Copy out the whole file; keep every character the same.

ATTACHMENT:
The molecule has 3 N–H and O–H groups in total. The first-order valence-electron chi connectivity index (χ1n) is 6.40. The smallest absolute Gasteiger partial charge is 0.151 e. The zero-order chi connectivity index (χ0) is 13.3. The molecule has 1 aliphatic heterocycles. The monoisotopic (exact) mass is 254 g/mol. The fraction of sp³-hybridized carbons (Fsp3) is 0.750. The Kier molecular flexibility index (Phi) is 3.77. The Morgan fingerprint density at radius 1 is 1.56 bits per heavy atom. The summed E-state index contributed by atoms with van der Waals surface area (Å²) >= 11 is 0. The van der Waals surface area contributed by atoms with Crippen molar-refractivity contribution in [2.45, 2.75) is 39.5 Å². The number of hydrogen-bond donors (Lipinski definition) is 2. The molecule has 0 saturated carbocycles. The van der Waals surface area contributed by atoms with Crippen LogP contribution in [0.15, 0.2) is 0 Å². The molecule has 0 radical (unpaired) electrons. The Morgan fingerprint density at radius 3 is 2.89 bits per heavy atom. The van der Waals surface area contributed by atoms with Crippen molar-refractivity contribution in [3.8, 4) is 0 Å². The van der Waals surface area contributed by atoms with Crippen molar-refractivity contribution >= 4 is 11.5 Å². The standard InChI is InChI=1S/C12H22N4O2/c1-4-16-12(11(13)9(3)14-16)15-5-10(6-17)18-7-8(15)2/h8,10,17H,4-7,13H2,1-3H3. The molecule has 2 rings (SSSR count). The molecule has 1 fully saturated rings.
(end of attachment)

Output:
The molecule has 3 N–H and O–H groups in total. The first-order valence-electron chi connectivity index (χ1n) is 6.40. The smallest absolute Gasteiger partial charge is 0.151 e. The zero-order chi connectivity index (χ0) is 13.3. The molecule has 1 aliphatic heterocycles. The monoisotopic (exact) mass is 254 g/mol. The fraction of sp³-hybridized carbons (Fsp3) is 0.750. The Kier molecular flexibility index (Phi) is 3.77. The Morgan fingerprint density at radius 1 is 1.56 bits per heavy atom. The summed E-state index contributed by atoms with van der Waals surface area (Å²) >= 11 is 0. The van der Waals surface area contributed by atoms with Crippen molar-refractivity contribution in [2.45, 2.75) is 39.5 Å². The number of hydrogen-bond donors (Lipinski definition) is 2. The molecule has 0 saturated carbocycles. The van der Waals surface area contributed by atoms with Crippen LogP contribution in [0.15, 0.2) is 0 Å². The molecule has 0 radical (unpaired) electrons. The Morgan fingerprint density at radius 3 is 2.89 bits per heavy atom. The van der Waals surface area contributed by atoms with Crippen molar-refractivity contribution in [3.8, 4) is 0 Å². The van der Waals surface area contributed by atoms with Crippen molar-refractivity contribution >= 4 is 11.5 Å². The standard InChI is InChI=1S/C12H22N4O2/c1-4-16-12(11(13)9(3)14-16)15-5-10(6-17)18-7-8(15)2/h8,10,17H,4-7,13H2,1-3H3. The molecule has 2 rings (SSSR count). The molecule has 1 fully saturated rings.